Jobs support called the key to area's future
THE REGION needs to develop a trained and ready workforce if it wants to gain from an expected flood of industrial projects, says the organizer of a conference last week which brought together companies and training organizations of all kinds.
“There were some realities presented. If someone wants a crane operator, let’s say, all it takes is a phone call to someone in Newfoundland and that person’s here tomorrow,” said Don Ramsay of information presented at the three-day Partnerships 2020 conference which wrapped up March 8.
“All this is going to be happening with our without us. It’s kind of up to us,” he said.
And while companies may bring in outside workers equipped with specific skills, Ramsay said the common wisdom is that a locally-trained and prepared workforce is less expensive to recruit and retain than one that has to be brought into the area.
One of the key themes presented is that a person’s readiness for employment begins before they even start school, said Ramsay.
“What we heard here this week were people with common goals and common aspirations. There was really no dissension. People were here for the same reason.”
The next step is to take information from the conference and apply it to a pilot employment preparation program.
“It’ll be about essential skills to prepare a person to be trained for a job or to step into a job,” said Ramsay.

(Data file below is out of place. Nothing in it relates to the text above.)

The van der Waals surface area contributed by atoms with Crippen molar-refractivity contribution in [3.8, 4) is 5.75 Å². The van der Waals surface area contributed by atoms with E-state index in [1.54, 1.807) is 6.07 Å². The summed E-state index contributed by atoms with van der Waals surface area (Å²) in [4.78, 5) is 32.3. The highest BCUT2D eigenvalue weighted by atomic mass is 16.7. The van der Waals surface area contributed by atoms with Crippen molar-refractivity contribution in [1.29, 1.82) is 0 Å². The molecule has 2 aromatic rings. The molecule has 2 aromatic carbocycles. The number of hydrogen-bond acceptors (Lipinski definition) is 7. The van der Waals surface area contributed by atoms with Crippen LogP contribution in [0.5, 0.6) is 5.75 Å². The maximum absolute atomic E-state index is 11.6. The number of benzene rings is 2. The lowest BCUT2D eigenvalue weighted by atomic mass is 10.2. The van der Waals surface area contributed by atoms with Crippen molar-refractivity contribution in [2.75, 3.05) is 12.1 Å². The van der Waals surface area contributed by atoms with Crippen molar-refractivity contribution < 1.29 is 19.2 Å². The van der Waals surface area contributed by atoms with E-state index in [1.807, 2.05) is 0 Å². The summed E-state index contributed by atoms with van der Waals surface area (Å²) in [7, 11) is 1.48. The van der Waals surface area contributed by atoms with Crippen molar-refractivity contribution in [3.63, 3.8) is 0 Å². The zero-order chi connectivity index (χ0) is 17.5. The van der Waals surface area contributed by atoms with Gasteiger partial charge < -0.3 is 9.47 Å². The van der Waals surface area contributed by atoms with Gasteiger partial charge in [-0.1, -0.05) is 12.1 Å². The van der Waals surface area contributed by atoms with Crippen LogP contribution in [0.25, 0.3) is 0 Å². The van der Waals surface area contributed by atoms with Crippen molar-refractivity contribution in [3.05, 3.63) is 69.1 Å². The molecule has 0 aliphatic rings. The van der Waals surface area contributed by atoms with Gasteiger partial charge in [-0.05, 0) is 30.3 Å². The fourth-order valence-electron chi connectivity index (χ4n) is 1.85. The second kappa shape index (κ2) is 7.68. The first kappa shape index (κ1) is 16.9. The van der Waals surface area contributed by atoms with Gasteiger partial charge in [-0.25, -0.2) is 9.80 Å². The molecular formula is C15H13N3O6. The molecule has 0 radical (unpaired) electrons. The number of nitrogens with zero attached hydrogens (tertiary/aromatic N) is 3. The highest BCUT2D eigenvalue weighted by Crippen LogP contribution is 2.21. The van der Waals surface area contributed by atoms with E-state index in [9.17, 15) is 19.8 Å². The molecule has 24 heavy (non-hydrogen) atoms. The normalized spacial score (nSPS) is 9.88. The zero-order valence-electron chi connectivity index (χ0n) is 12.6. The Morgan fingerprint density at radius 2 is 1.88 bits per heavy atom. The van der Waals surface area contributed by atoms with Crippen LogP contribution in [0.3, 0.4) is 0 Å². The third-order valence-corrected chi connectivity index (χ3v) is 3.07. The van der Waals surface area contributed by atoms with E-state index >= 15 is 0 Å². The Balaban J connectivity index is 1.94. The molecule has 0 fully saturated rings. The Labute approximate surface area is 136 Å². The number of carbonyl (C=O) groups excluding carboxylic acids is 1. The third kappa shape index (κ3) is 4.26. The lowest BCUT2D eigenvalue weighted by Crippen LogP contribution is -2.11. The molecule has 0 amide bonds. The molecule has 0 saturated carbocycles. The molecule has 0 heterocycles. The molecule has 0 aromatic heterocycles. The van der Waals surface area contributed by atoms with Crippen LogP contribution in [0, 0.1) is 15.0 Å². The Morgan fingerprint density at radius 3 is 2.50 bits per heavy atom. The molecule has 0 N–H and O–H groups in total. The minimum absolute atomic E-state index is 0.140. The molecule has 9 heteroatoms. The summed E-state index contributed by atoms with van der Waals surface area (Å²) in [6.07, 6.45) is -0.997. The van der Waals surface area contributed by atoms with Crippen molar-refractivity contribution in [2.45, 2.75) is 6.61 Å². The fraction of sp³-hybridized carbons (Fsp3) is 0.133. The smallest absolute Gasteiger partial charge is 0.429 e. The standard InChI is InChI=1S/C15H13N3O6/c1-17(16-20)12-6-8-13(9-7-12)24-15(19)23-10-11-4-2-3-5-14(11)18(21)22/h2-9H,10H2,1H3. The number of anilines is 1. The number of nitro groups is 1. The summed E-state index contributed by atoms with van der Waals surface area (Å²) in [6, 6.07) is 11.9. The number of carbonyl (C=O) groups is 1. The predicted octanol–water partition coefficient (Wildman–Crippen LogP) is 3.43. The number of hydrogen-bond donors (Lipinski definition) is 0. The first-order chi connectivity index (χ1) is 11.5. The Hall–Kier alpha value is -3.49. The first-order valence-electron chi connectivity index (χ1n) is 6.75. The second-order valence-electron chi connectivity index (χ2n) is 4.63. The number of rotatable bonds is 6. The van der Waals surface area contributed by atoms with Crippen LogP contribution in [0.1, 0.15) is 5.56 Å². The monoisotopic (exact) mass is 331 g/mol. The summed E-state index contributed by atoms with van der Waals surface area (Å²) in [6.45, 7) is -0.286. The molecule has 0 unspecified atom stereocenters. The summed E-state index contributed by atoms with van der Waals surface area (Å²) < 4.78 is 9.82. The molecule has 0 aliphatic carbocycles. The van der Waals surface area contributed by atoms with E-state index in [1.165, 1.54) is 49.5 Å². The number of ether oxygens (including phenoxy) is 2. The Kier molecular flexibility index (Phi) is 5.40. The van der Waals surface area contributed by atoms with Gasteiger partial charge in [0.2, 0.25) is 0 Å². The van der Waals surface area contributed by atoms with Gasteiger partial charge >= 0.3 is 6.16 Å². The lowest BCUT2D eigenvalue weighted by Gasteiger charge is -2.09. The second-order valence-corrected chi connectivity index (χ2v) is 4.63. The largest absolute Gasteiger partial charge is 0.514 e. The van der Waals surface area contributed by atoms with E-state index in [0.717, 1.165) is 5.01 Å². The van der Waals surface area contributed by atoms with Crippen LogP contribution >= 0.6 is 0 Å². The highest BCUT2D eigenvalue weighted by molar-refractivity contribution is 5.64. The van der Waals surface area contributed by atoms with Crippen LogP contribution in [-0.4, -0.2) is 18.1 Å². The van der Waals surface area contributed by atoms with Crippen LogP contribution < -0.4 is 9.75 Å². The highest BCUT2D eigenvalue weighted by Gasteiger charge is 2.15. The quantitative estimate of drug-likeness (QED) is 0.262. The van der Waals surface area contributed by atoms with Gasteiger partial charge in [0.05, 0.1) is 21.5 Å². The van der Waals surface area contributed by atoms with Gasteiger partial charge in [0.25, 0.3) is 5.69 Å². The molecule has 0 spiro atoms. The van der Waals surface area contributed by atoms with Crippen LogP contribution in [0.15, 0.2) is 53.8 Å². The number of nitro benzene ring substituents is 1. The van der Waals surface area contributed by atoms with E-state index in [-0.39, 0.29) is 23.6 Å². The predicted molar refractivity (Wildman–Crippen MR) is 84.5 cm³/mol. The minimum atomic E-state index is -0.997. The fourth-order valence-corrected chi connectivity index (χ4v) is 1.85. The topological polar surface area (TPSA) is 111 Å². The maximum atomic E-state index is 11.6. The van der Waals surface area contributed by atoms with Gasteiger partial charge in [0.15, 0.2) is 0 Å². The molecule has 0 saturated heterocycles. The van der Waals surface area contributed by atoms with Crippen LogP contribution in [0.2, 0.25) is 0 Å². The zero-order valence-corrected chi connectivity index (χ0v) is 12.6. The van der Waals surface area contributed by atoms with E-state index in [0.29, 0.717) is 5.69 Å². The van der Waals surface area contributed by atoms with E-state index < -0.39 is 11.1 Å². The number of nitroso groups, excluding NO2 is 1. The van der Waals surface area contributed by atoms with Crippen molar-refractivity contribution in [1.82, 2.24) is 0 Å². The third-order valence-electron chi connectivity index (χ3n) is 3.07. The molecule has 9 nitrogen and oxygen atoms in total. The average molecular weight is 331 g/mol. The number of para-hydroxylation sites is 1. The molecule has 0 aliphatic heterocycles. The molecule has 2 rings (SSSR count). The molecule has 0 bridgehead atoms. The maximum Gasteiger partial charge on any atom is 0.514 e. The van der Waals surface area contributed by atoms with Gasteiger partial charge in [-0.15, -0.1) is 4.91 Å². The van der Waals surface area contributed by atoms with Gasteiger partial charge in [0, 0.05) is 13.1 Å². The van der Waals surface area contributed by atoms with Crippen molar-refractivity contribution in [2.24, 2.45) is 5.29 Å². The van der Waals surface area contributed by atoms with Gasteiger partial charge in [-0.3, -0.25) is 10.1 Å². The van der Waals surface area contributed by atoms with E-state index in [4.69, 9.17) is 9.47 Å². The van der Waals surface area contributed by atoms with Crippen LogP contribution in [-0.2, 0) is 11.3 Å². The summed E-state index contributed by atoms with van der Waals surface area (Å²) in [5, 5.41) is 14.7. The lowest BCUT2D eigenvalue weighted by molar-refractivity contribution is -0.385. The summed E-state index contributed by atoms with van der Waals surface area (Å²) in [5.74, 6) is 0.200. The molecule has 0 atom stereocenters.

Conference participant Irene Mills from Skidegate on Haida Gwaii said the more companies understand the area culture, particularly the aboriginal culture the better off they will be in hiring local workers.
“If you support us, you will be successful,” said Mills.
Sasa Loggin from Terrace, in speaking during the conference windup session, said part of the challenge on preparing people for employment is to insert hope into the community.
“People require encouragement to get an education,” added Loggin.
Providing encouragement takes in a long list that includes parents, schools and community groups, she said.
“There’s nothing like the peer pressure of being successful,” Loggin continued.
Conference delegates also heard that continued low scores from tests of Grade 7 students in math, English and science mean there isn’t a regional workforce ready for the kinds of jobs industrial projects will bring.
The conference fell under the umbrella of the Skeena Nass Centre for Innovation in Resource Economics which has received backing from governments to do the groundwork on developing a local workforce for planned industrial projects.